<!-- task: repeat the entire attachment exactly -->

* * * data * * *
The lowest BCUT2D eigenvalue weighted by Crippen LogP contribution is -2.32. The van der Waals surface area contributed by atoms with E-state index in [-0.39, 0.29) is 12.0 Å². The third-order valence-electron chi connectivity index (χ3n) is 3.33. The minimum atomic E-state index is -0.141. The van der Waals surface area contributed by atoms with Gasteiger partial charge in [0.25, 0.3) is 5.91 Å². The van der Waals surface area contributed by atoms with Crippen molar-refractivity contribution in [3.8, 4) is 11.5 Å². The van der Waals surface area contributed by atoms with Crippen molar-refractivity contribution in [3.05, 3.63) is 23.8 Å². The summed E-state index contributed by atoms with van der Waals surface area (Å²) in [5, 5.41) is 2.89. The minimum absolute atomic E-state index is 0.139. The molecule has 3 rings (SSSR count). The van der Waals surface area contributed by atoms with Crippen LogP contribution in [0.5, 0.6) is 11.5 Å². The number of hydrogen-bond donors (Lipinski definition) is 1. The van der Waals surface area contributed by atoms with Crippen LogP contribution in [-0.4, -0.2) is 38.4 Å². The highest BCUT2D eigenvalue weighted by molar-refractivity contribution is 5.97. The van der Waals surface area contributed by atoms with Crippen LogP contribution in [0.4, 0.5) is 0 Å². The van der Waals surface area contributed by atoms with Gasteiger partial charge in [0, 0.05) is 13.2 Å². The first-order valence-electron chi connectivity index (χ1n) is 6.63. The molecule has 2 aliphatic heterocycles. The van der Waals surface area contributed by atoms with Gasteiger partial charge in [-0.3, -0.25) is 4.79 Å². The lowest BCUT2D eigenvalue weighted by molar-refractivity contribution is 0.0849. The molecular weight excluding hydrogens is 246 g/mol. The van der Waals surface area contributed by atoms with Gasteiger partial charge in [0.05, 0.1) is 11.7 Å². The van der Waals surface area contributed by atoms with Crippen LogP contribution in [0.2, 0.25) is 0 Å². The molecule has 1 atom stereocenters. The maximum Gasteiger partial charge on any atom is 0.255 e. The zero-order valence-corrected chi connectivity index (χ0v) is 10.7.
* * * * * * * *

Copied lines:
The lowest BCUT2D eigenvalue weighted by Crippen LogP contribution is -2.32. The van der Waals surface area contributed by atoms with E-state index in [-0.39, 0.29) is 12.0 Å². The third-order valence-electron chi connectivity index (χ3n) is 3.33. The minimum atomic E-state index is -0.141. The van der Waals surface area contributed by atoms with Gasteiger partial charge in [0.25, 0.3) is 5.91 Å². The van der Waals surface area contributed by atoms with Crippen molar-refractivity contribution in [3.8, 4) is 11.5 Å². The van der Waals surface area contributed by atoms with Crippen molar-refractivity contribution in [3.05, 3.63) is 23.8 Å². The summed E-state index contributed by atoms with van der Waals surface area (Å²) in [5, 5.41) is 2.89. The minimum absolute atomic E-state index is 0.139. The molecule has 3 rings (SSSR count). The van der Waals surface area contributed by atoms with Crippen LogP contribution in [0.5, 0.6) is 11.5 Å². The number of hydrogen-bond donors (Lipinski definition) is 1. The van der Waals surface area contributed by atoms with Crippen LogP contribution in [-0.4, -0.2) is 38.4 Å². The highest BCUT2D eigenvalue weighted by molar-refractivity contribution is 5.97. The van der Waals surface area contributed by atoms with Crippen LogP contribution in [0.4, 0.5) is 0 Å². The van der Waals surface area contributed by atoms with Gasteiger partial charge in [0, 0.05) is 13.2 Å². The first-order valence-electron chi connectivity index (χ1n) is 6.63. The molecule has 2 aliphatic heterocycles. The van der Waals surface area contributed by atoms with Gasteiger partial charge in [-0.3, -0.25) is 4.79 Å². The lowest BCUT2D eigenvalue weighted by molar-refractivity contribution is 0.0849. The molecular weight excluding hydrogens is 246 g/mol. The van der Waals surface area contributed by atoms with Gasteiger partial charge in [0.05, 0.1) is 11.7 Å². The van der Waals surface area contributed by atoms with Crippen LogP contribution in [0.2, 0.25) is 0 Å². The molecule has 1 atom stereocenters. The maximum Gasteiger partial charge on any atom is 0.255 e. The zero-order valence-corrected chi connectivity index (χ0v) is 10.7.